Snap Inc., the parent company of Snapchat, has filed confidentially for its initial public offering, according to a report from Bloomberg. The company is seeking to raise as much as $4 billion, which would give it a valuation of between $25 billion and $35 billion, the report states. The confidential filing — a move Twitter made in 2013 — indicates Snap Inc.’s annual revenue is under $1 billion, which is in line with expectations for the company’s advertising estimates. The IPO is expected as early as March, Reuters reports.
The move signals the most critical shift for the Snapchat maker in its history, paving the way for a large injection of capital to help it grow and better compete with Facebook, Google, and others in the realm of social video and mobile messaging. At its last valuation back in May, Snap Inc. was estimated to be worth as around $18 billion. A successful IPO could catapult the company to many times that figure, establishing Snapchat once and for all as a product with staying power and influence for years to come.
Snap Inc.’s IPO could value the company at as much as $35 billion
There’s reason Snap Inc. may want to act sooner rather than later when it comes to an IPO. As it stands, Snapchat as a product is currently the largest existential threat to Facebook’s social dominance. After Snap Inc. CEO Evan Spiegel spurned Facebook chief Mark Zuckerberg’s acquisition offer three years ago, the two companies have been in an ever-escalating battle for teen mindshare. And as much of the social behaviors of US smartphone owners have shifted to mobile video, so too have the advertising dollars.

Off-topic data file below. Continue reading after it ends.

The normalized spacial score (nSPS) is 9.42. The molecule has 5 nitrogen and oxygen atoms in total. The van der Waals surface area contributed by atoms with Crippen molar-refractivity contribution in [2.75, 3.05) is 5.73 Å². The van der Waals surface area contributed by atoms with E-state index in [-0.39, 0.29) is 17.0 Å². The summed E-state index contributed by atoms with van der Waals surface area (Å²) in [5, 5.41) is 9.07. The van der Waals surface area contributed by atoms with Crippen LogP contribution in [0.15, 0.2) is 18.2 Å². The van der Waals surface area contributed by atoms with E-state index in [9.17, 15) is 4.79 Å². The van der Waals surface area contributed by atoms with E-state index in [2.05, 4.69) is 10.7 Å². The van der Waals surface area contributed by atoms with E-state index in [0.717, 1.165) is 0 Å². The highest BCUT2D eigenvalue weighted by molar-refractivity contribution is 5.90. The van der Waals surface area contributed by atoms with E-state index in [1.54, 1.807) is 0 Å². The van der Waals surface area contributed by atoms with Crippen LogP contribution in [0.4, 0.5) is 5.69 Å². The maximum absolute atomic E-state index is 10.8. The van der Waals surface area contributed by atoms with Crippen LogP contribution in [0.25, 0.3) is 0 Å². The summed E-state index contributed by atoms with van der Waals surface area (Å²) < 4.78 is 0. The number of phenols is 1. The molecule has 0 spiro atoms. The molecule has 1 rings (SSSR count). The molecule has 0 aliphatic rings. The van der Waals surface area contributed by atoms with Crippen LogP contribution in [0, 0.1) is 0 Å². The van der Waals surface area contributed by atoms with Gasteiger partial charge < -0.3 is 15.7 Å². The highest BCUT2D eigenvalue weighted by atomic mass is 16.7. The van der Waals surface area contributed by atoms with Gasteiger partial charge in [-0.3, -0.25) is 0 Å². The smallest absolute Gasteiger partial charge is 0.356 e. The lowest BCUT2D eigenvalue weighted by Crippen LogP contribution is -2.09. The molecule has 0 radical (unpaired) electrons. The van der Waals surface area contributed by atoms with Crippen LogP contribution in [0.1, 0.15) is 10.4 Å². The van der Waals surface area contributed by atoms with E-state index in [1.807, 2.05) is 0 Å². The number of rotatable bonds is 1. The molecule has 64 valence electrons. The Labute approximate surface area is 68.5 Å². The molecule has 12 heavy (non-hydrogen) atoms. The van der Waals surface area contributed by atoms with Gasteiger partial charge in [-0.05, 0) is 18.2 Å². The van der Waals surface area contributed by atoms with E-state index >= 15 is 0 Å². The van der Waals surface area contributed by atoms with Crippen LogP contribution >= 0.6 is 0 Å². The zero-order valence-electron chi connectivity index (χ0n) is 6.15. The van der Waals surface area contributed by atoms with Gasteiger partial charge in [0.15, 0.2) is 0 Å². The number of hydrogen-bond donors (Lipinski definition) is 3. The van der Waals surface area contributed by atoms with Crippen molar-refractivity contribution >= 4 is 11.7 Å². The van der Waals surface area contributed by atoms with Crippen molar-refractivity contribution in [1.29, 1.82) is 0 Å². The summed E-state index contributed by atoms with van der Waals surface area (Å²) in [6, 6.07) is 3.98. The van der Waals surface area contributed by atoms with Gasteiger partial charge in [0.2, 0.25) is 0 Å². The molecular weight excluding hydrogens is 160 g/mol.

This shift has informed how Snapchat and Facebook have grown as products. As Snapchat tried to move into news with a focus on visual storytelling, Facebook began investing heavily in live video. Now the two companies are fighting over younger eyeballs, with Facebook looting Snapchat’s best features and bolting them onto its main products. Instagram now sports Stories, its own version of disappearing updates designed for more raw sharing of images and video. And a new set of Facebook camera features being tested in Ireland adopts Snapchat’s entire design to promote the same type of communication within the main Facebook mobile app.
So before the battle gets too bloody, an IPO could capitalize on Snap Inc.’s more immediate successes. The company happens to be riding a wave of positive press on the heels of its buzzy pop-up launch of Spectacles, a pair of camera-equipped sunglasses that mark the company’s first hardware product in the consumer tech category. If Snap Inc. acts now, it could avoid the potential possibility that Spectacles don’t take off like the company hopes. That way, investors pour money in on the prospect of success, instead of on the reality of a flop. Between now and a potential IPO in March, Snapchat could sell thousands of its Spectacles in pop-up vending machines around the country.